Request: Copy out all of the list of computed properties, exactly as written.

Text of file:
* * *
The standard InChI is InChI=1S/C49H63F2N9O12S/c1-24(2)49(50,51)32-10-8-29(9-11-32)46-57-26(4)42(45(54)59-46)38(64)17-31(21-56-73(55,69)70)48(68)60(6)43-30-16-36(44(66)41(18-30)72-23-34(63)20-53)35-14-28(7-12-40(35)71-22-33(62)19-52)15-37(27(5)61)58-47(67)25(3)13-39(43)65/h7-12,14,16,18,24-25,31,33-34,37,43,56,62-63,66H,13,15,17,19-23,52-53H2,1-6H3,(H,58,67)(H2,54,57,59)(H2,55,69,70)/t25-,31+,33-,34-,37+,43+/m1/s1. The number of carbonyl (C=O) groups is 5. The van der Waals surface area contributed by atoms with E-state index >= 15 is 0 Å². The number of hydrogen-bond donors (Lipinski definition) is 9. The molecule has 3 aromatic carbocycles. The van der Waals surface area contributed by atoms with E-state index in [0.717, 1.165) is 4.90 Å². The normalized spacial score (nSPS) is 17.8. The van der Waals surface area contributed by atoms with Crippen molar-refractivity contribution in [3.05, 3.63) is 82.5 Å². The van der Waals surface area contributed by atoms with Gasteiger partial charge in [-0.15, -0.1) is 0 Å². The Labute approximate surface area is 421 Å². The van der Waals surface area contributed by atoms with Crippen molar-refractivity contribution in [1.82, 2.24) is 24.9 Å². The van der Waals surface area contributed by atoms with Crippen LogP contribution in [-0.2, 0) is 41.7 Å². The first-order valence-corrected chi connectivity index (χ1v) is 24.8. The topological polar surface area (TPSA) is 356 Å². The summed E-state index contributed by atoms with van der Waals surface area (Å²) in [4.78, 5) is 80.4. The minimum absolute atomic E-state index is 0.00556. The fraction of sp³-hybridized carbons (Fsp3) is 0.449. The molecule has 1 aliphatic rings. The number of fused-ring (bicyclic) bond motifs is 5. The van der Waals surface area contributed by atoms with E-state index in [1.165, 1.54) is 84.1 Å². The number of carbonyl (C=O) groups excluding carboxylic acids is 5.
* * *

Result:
The standard InChI is InChI=1S/C49H63F2N9O12S/c1-24(2)49(50,51)32-10-8-29(9-11-32)46-57-26(4)42(45(54)59-46)38(64)17-31(21-56-73(55,69)70)48(68)60(6)43-30-16-36(44(66)41(18-30)72-23-34(63)20-53)35-14-28(7-12-40(35)71-22-33(62)19-52)15-37(27(5)61)58-47(67)25(3)13-39(43)65/h7-12,14,16,18,24-25,31,33-34,37,43,56,62-63,66H,13,15,17,19-23,52-53H2,1-6H3,(H,58,67)(H2,54,57,59)(H2,55,69,70)/t25-,31+,33-,34-,37+,43+/m1/s1. The number of carbonyl (C=O) groups is 5. The van der Waals surface area contributed by atoms with E-state index >= 15 is 0 Å². The number of hydrogen-bond donors (Lipinski definition) is 9. The molecule has 3 aromatic carbocycles. The van der Waals surface area contributed by atoms with E-state index in [0.717, 1.165) is 4.90 Å². The normalized spacial score (nSPS) is 17.8. The van der Waals surface area contributed by atoms with Crippen molar-refractivity contribution in [3.05, 3.63) is 82.5 Å². The van der Waals surface area contributed by atoms with Gasteiger partial charge in [-0.15, -0.1) is 0 Å². The Labute approximate surface area is 421 Å². The van der Waals surface area contributed by atoms with Crippen molar-refractivity contribution in [1.82, 2.24) is 24.9 Å². The van der Waals surface area contributed by atoms with Crippen LogP contribution in [-0.2, 0) is 41.7 Å². The first-order valence-corrected chi connectivity index (χ1v) is 24.8. The topological polar surface area (TPSA) is 356 Å². The summed E-state index contributed by atoms with van der Waals surface area (Å²) in [4.78, 5) is 80.4. The minimum absolute atomic E-state index is 0.00556. The fraction of sp³-hybridized carbons (Fsp3) is 0.449. The molecule has 1 aliphatic rings. The number of fused-ring (bicyclic) bond motifs is 5. The van der Waals surface area contributed by atoms with E-state index in [1.165, 1.54) is 84.1 Å². The number of carbonyl (C=O) groups excluding carboxylic acids is 5.